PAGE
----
Parks authorities in Zimbabwe are investigating the death of 11 elephants in a forest in the west of the country.
The carcasses of the elephants were discovered on Friday in Pandamasue Forest, located between Hwange National Park and Victoria Falls. Blood samples have been taken to a laboratory for analysis to determine the cause of their deaths, Tinashe Farawo, spokesman of the Zimbabwe National Parks and Wildlife Management Authority, said.
The dead elephants were found with the tusks still on their bodies, ruling out poaching. In recent years poachers in Zimbabwe have poisoned dozens of elephants and then have taken their ivory tusks to sell them to illegal traders.
“We can only ascertain the cause of death after the tests. But we have ruled out cyanide poisoning,” Farawo told The Associated Press. “Only elephants were affected, no vultures or any other animals were affected. Initial tests show that it is not cyanide. We are also ruling out poachers because the tusks were intact.”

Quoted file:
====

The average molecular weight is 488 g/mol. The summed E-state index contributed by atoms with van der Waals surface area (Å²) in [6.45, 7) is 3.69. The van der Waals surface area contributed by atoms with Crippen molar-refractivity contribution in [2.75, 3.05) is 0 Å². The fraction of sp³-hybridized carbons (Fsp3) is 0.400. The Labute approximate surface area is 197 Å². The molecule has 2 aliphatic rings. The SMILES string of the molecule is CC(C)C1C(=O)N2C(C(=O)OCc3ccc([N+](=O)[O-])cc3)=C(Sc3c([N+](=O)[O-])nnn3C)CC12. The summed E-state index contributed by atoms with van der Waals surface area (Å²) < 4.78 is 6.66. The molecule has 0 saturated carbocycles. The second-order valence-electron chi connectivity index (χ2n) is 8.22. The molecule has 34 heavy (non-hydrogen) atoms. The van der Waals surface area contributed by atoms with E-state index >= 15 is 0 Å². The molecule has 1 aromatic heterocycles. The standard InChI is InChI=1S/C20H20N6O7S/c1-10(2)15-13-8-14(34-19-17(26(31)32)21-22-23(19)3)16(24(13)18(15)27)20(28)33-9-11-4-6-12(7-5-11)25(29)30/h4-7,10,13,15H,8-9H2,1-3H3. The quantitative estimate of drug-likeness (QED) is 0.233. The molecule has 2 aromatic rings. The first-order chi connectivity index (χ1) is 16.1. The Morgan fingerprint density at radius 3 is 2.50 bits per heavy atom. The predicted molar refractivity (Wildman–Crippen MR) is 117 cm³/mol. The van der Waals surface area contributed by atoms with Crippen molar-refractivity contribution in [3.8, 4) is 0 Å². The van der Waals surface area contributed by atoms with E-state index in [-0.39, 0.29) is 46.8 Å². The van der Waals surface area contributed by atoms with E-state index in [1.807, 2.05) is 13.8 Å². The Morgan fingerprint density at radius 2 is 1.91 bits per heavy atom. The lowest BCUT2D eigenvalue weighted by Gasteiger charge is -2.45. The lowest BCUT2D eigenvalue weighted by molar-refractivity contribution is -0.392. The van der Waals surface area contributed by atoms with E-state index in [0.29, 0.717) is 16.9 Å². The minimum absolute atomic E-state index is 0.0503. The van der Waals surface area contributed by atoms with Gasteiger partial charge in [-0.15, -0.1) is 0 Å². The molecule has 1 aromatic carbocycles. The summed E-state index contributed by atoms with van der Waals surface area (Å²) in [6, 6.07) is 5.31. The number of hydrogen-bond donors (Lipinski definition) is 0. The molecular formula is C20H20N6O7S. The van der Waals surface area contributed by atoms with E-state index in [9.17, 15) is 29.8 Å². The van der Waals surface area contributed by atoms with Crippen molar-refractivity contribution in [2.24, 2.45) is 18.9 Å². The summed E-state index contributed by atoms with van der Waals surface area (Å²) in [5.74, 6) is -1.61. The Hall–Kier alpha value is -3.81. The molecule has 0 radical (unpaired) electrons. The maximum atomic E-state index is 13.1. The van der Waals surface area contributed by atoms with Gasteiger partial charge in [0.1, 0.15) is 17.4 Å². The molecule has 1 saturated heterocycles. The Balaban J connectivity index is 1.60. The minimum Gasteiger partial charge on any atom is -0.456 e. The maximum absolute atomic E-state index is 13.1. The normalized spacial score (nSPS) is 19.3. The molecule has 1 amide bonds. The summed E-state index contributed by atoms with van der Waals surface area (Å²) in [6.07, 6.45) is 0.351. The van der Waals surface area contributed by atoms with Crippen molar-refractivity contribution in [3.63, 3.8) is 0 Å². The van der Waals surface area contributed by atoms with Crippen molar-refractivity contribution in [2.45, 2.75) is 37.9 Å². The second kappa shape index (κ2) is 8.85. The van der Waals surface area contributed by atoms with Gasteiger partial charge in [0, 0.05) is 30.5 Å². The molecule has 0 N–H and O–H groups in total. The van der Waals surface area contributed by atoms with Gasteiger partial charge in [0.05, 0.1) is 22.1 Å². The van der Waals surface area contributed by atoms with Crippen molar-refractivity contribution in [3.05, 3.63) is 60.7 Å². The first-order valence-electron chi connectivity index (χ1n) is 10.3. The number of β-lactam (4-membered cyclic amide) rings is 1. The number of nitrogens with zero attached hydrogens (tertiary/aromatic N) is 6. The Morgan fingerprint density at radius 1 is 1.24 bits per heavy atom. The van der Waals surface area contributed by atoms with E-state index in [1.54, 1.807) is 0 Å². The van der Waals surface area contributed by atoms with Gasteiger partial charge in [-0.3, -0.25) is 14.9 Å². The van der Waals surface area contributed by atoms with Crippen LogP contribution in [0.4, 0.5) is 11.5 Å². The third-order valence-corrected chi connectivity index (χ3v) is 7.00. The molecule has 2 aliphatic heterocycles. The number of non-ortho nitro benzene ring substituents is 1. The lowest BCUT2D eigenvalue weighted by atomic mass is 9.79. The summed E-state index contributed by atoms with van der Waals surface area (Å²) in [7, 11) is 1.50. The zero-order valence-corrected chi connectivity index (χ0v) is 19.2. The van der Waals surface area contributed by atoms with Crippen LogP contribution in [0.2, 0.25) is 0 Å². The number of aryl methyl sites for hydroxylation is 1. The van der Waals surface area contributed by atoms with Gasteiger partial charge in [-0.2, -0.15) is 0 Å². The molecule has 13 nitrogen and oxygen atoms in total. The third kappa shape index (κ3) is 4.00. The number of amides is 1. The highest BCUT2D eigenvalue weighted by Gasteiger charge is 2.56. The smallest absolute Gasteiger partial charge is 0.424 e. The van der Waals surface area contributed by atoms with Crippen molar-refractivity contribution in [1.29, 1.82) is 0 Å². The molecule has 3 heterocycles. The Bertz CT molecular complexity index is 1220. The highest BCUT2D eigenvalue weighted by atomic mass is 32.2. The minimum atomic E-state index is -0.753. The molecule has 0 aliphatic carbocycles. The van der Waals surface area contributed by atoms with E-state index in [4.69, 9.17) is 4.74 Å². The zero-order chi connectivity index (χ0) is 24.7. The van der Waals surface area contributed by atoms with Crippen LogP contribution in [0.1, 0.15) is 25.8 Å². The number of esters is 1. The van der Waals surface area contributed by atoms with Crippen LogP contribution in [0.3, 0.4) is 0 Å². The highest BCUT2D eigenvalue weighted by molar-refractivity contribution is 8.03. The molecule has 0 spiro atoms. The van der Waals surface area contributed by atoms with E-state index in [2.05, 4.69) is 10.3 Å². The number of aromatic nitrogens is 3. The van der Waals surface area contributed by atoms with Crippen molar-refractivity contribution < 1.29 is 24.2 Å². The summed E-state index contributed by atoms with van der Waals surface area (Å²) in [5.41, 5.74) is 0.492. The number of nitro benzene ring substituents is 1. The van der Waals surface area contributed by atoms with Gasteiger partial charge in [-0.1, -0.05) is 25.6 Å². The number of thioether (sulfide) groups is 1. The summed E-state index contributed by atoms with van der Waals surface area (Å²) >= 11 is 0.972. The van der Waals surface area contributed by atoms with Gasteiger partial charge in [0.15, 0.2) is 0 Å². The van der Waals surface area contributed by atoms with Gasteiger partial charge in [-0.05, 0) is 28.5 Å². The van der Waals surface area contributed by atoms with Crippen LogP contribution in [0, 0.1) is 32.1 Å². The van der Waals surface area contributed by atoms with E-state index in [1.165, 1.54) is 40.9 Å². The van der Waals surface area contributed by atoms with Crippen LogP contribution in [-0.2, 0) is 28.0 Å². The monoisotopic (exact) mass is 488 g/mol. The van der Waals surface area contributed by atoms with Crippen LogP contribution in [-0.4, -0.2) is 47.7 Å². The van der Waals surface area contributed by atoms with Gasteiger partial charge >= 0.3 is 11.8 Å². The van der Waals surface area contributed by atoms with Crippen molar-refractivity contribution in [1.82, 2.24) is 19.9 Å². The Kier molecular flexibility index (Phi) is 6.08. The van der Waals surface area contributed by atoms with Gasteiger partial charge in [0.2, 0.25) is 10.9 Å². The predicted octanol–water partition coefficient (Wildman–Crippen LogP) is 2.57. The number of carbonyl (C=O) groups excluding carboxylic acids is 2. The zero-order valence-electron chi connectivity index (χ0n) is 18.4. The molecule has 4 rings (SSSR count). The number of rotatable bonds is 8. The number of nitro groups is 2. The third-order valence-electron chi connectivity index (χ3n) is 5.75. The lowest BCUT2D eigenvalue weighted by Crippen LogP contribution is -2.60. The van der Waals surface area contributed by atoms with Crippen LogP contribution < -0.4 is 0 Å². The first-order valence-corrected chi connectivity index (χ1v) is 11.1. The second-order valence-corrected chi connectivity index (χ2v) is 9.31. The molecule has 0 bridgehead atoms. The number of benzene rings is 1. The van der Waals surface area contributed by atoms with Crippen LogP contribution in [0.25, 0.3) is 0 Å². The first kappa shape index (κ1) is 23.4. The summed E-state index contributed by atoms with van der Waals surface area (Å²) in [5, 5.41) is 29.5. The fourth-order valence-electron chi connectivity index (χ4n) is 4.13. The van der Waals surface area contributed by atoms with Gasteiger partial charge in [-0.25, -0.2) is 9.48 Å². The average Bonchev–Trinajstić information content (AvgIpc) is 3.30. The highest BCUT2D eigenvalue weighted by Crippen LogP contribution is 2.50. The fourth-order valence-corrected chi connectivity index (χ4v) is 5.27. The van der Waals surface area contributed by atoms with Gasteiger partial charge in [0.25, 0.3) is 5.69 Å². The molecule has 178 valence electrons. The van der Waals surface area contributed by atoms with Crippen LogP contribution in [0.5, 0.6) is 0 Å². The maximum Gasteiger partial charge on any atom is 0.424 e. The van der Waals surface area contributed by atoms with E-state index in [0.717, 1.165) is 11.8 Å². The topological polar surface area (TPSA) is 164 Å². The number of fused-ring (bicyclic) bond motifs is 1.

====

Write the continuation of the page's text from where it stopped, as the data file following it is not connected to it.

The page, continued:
The mysterious deaths of the elephants in Zimbabwe appear similar to the deaths last month of more than 275 elephants in neighboring Botswana. Scientists are still investigating the deaths of the elephants in Botswana’s Okavango Delta area and poaching, poisoning and anthrax have been ruled out.
Botswana has the world’s largest elephant population, estimated at 156,000 and Zimbabwe has the second-largest, estimated at 85,000. Last year about 200 elephants in Zimbabwe died of starvation as a result of the country’s drought.
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